According to McDaniel, an unspecified number of trans women have been found murdered in Atlanta during the past year, with their battered bodies left behind in garbage cans and dumpsters.

Her account is similar to a series of trans murders that occurred in the city in the mid 1990s, which remain unsolved to this day and raises a question: does the continued death rate suggest the possibility that a potential serial killer could be stalking trans sex workers in metro Atlanta?

“I don’t know,” says McDaniel, who was unfamiliar with the decades-old case.

“It’s very difficult to track statistics on trans-related crime. “It’s just so difficult because there is no one to stand up for these people, to be an advocate for them. I don’t judge people by their gender, race or their sexual orientation, but it makes you wonder – do these murders go unsolved because the individuals are not considered straight, and so many don’t have blond hair or blue eyes? Is that why they fall through the cracks.? There seems to be no one to care if the cases are ever solved.”

On a national level, the issue of trans rights has been at the forefront of LGBT media coverage over the past month because of current debate in the senate regarding the Employment Non-Discrimination Act (ENDA).

Oddly enough, even more traditionally progressive cable news outlets such as CNN and MSNBC have seemingly avoided discussing the trans protection aspect of the legislation, deferring more often than not to what it offers for gays and lesbians.

When asked if she had noticed the trend, McDaniel was quick to respond.

“I have. There are those who earnestly and honestly support people coping with transgender identity issues, and for those people receiving equal protection. But it’s my feeling [the lack of media coverage] is happening because of a combination of things.”

McDaniel concurs that some in the media have shied away from transgender coverage for fear of raising too much negative response from extreme right wing conservatives who have seemingly backed off on a hardline fight against gay and lesbian equality over the past year, but still take issue with transgender folk.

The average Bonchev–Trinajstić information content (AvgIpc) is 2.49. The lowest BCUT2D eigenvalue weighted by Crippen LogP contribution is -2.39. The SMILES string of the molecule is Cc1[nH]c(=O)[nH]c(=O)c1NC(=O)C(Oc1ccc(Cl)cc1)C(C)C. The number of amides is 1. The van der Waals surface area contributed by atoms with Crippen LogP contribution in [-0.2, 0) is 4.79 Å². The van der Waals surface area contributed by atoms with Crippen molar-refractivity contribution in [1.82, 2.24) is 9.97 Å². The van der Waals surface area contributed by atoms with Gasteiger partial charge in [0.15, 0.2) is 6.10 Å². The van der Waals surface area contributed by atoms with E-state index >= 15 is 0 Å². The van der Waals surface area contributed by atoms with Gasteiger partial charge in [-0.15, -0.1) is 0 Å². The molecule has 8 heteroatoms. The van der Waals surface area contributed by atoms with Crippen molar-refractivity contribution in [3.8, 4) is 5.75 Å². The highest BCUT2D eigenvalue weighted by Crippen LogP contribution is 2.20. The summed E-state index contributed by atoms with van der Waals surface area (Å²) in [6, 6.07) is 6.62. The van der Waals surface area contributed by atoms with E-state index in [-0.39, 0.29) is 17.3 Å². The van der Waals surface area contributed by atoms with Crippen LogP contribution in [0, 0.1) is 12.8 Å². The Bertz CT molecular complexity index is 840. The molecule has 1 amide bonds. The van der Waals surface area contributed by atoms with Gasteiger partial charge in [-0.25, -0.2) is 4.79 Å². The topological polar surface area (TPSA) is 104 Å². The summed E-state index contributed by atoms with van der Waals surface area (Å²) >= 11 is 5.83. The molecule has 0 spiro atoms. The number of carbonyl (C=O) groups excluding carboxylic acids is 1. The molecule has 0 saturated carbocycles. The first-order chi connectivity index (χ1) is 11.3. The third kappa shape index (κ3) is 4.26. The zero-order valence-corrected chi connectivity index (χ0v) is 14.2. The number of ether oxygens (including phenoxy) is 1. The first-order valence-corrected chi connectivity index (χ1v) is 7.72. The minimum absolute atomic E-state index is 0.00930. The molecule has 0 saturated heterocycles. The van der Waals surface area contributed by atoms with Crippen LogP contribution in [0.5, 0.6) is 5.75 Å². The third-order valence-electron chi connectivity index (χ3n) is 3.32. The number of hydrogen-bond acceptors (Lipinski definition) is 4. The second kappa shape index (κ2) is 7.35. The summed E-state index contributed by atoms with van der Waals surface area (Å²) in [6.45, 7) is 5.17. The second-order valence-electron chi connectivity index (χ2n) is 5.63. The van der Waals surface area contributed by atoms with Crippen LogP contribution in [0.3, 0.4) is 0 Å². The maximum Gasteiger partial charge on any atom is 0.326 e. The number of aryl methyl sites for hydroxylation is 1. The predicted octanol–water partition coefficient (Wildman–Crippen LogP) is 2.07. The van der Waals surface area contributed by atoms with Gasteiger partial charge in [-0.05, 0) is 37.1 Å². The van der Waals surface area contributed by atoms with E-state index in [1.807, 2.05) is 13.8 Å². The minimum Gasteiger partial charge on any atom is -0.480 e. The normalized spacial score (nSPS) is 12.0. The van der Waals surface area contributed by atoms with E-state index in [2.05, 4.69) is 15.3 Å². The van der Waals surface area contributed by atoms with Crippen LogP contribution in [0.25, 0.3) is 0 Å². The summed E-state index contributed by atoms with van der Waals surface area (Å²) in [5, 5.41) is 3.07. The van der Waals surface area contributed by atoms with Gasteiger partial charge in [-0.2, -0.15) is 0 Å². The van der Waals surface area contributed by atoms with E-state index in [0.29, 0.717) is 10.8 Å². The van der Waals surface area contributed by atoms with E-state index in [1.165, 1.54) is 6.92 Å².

“Then there are those people,’ she continues. “The ones who put their heads in the sand and don’t want to deal with the trans topic because they just don’t understand, and they don’t want to.

“I think most people think, what’s the difference between gay, lesbian and bisexual? They can’t comprehend the fact that there are some of us within the transgender community who don’t identify as gay, lesbian or bisexual – although there are some within the subgroups of the trans community who do – but most do not.

“There’s even a third category, in my mind,” she says. “The people who do understand, but they choose to remain ignorant. They also choose to remain oblivious to our personal issues, but hopefully the supportive voices will rise above the dissenting voices.”

The Juxataposed Center For Transformation was founded in 2006 and today has a 501c3 status.

“We’re an advocacy, consulting and social services organization,” McDaniel explains. “We refer trans people to medical providers, counseling services, support groups and so forth. If our service providers can’t meet a specific need, we’ll do the research and find what the client needs.”

Like Atlanta’s vast lesbian, gay and bisexual community, the numbers for trans individuals in the queer capital of the south is large, but McDaniel professes she has no way of knowing what the count might be.

“I couldn’t even begin to estimate,” she says wryly. “There are so many who choose to live their lives privately – they’re not part of the LGBT community at large.”

Another point McDaniel confirms is that medical and mortality rates are also frequently inaccurate. “Transgender people very often are misidentified.”

Despite the challenges many trans people face locally and globally, McDaniel is encouraged by Mayor Kasim Reed’s formation earlier this year of a “Working Group on Prostitution.”

“That’s not to say most trans people are sex workers – because that’s not the case. But there are some, and they do what they do to survive, to have a roof over their heads and to have something to eat.

“We’re working toward transgender people receiving equal treatment from law enforcement. There have been a lot of issues about prostitution in Midtown and we feel transgender people are being specifically targeted and treated far worse than other [genetically-born female] prostitutes.

“We’ve interacted with the mayor and with law enforcement on the issues of proper pronoun use, treating everyone with respect, and not discriminating against people because they’re transgender-identified. What we’re waiting for now is signatures on a proposal submitted by my committee on proper procedures for presenting yourself to and dealing with transgender people. The protocol should be in place by January and officers will be trained on that.”

While the struggle for transgender equality continues its uphill battle, members and friends of Atlanta’s trans community will meet on the appointed day to discuss hopes for the future and remember those that are no longer with us.

“It’s a tragic thing,” McDaniel reflects. “There was no one to to help them when they were alive. The least we can do is pay respect to them since they are gone.”

More info:
Transgender Day of Remembrance
Wednesday, Nov. 20
6 p.m.
Georgia State Capitol Building (front steps)
206 Washington St. SW
www.jct.org

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